Generally, taxpayers cannot deduct the cost of items with a ldquo;useful life”—at least not in the same way as they can deduct current expenses. Instead, when they buy an asset for their business, the IRS treats the purchase as an investment in their business. Taxpayers must deduct the cost over a number of years, specified in the tax code (with one important exception, discussed below). This deduction is usually known as “depreciation.” It is occasionally known as a “depreciation expense” or an “amortization expense.” Despite the terminology, these terms describe the same thing: spreading out the deduction of these types of asset purchases over the course of several annual tax cycles.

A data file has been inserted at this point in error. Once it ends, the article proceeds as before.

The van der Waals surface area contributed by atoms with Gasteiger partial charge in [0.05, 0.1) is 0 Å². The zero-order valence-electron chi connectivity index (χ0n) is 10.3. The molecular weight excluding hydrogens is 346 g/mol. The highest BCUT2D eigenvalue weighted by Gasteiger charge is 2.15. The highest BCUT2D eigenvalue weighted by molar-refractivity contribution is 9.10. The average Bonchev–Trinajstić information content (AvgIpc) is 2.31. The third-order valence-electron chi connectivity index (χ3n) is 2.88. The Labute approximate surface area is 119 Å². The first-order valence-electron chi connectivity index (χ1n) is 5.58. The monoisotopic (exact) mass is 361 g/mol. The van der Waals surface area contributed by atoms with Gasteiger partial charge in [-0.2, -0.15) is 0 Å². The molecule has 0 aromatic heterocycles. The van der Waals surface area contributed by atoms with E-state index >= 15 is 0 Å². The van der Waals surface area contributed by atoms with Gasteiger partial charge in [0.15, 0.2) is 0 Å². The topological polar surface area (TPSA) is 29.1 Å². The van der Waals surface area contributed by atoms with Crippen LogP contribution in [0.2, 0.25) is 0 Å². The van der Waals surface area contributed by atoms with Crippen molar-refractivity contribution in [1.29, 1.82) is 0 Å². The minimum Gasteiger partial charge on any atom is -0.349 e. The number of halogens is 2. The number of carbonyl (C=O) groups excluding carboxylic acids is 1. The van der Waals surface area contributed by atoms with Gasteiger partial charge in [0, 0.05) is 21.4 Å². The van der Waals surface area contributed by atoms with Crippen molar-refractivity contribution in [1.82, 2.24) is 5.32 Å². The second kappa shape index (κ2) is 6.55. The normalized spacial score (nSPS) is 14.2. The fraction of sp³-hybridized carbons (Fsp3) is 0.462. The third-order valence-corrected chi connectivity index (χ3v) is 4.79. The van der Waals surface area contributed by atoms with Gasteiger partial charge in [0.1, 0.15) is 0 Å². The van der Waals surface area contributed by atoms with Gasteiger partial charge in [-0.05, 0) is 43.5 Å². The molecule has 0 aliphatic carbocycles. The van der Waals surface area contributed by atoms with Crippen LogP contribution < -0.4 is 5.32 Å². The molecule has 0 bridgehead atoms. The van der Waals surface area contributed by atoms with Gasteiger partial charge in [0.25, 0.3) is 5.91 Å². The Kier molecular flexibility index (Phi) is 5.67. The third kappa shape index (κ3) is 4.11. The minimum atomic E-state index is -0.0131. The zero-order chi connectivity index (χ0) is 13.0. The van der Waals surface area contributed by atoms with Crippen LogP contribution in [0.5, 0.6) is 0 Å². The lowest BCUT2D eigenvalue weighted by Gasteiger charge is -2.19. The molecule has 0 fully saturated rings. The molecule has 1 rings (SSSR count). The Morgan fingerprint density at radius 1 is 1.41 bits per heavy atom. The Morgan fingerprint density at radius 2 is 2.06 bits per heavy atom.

The rules for depreciating or amortizing expenses can be confusing, and taxpayers need to know the rules that apply to each different type of property. The IRC sets absolute limits for some depreciation deductions, and it sets the number of years that businesses can depreciate assets. IRC § 179 contains an important exception to the long-term write-off rules: small businesses can deduct most of their capital expenditures in one year.